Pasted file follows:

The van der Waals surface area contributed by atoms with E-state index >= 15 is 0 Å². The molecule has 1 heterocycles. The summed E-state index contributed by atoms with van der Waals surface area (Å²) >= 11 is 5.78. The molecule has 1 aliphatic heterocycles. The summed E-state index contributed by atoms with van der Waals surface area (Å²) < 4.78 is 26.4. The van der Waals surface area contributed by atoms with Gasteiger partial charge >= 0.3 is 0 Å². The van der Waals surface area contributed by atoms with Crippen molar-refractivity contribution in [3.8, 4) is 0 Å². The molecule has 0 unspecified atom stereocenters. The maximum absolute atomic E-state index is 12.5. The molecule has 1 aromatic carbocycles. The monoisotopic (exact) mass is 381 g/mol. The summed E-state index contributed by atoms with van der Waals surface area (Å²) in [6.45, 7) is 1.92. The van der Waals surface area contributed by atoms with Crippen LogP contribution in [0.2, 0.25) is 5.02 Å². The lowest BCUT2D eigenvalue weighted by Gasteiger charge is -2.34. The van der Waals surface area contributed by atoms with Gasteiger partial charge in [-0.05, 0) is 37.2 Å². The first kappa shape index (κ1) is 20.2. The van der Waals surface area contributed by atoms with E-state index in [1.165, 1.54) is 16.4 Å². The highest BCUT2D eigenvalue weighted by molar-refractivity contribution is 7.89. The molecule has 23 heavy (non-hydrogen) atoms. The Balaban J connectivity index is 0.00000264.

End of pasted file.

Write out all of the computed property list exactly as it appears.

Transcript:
The van der Waals surface area contributed by atoms with E-state index >= 15 is 0 Å². The molecule has 1 heterocycles. The summed E-state index contributed by atoms with van der Waals surface area (Å²) >= 11 is 5.78. The molecule has 1 aliphatic heterocycles. The summed E-state index contributed by atoms with van der Waals surface area (Å²) < 4.78 is 26.4. The van der Waals surface area contributed by atoms with Gasteiger partial charge >= 0.3 is 0 Å². The van der Waals surface area contributed by atoms with Crippen molar-refractivity contribution in [3.8, 4) is 0 Å². The molecule has 0 unspecified atom stereocenters. The maximum absolute atomic E-state index is 12.5. The molecule has 1 aromatic carbocycles. The monoisotopic (exact) mass is 381 g/mol. The summed E-state index contributed by atoms with van der Waals surface area (Å²) in [6.45, 7) is 1.92. The van der Waals surface area contributed by atoms with Crippen LogP contribution in [0.2, 0.25) is 5.02 Å². The lowest BCUT2D eigenvalue weighted by Gasteiger charge is -2.34. The van der Waals surface area contributed by atoms with Gasteiger partial charge in [-0.05, 0) is 37.2 Å². The first kappa shape index (κ1) is 20.2. The van der Waals surface area contributed by atoms with E-state index in [1.165, 1.54) is 16.4 Å². The highest BCUT2D eigenvalue weighted by molar-refractivity contribution is 7.89. The molecule has 23 heavy (non-hydrogen) atoms. The Balaban J connectivity index is 0.00000264.